Peter Khalil: I’m pleased to be able to speak to the Powering our future report by the Standing Committee on the Environment and Energy on modernising Australia’s electricity grid. Firstly I’d like to echo the sentiments of my Labor colleague the member for Shortland, Mr Conroy, and commend the committee on the report and for the non-partisan way we worked towards this report. We worked very effectively together. In fact, there were members from four different political parties, and we came to enjoy that process greatly, given that there tends to be quite a lot of partisanship in this place.
I’d also like to acknowledge our chair, the member for Mallee, Andrew Broad, on that front. His chairmanship was a catalyst in ensuring that we worked in a very constructive and non-partisan fashion. In fact, one of our first meetings was all about making sure that we could add something constructive and worthwhile in the policy debate and to make a contribution to that policy in the national interest. I’d also like to thank the secretariat for their wonderful work throughout the whole process.
The energy debate is something that, obviously, we cannot allow petty partisanship to impede. Clearly, energy is something that modern society cannot do without, due to the advances in technology and the vast amount of information that is being exchanged every second. Just as we need energy to power the modern world, Australia cannot afford to leave itself behind by not modernising its electricity grid.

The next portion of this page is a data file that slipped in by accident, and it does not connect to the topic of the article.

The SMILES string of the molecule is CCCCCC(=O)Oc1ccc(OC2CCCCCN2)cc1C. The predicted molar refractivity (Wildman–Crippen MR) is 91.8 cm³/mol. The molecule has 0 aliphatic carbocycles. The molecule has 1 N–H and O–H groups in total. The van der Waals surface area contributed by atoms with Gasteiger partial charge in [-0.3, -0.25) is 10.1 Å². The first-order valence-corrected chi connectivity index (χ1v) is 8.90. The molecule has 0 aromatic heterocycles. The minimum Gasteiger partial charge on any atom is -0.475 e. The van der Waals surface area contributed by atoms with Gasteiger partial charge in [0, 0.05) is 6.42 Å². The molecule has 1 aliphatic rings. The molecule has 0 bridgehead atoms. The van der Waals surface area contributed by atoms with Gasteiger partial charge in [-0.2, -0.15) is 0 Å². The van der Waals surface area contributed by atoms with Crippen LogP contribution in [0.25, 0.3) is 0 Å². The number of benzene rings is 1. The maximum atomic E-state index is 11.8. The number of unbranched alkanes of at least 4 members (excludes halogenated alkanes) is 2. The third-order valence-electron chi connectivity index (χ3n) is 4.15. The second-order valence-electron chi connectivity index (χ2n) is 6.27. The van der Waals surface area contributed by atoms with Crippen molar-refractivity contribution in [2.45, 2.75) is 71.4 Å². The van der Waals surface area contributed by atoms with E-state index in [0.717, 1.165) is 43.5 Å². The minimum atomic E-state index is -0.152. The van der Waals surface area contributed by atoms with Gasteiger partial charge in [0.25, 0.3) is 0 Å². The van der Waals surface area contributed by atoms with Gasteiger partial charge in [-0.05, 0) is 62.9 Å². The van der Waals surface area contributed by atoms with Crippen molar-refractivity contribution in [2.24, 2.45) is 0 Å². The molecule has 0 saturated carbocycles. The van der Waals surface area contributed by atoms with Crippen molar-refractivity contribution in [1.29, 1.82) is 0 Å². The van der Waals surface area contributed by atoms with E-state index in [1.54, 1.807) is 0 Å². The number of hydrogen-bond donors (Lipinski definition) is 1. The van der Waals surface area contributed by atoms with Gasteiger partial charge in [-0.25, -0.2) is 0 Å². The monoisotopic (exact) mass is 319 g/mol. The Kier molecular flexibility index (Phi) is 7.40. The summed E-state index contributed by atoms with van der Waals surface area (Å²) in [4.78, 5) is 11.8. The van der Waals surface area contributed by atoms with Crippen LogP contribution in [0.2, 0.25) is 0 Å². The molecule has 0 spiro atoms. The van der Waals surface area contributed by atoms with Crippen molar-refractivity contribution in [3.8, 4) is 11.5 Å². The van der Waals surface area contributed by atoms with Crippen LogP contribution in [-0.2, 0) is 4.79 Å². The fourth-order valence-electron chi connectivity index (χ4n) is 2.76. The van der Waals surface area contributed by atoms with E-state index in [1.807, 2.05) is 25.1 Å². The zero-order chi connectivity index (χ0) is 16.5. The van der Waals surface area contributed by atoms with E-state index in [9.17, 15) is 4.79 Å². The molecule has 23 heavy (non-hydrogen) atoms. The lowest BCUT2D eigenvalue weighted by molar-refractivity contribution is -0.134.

Partisanship is impeding progress in the energy debate that we’re currently having—not in our committee, but outside of it. Indeed, the very first recommendation of this report speaks to this problem: that to truly thrive and progress in any industry there must be some relative stability. The toing and froing in the energy debate has led the Energy Council, the peak body for generators, to express that the Australian parliament has been unable to agree or settle on a policy since 2009, and that is shameful. I hope with this report we have made some progress towards eliminating the stalemate or stasis that we’re currently in.
A lack of policy certainty leads to a lack of industry and market certainty, which has an adverse impact on investment and innovation. The report states:
The policy certainty required relates to a mechanism to achieve emissions reduction in the electricity sector. The electricity sector is capital intensive and a lack of policy certainty has undermined investment in the sector.
This simply cannot continue. An enduring and stable mechanism can fuel investment whilst being able to address the issues that Australia’s electricity grid faces, namely those of security, reliability and affordability.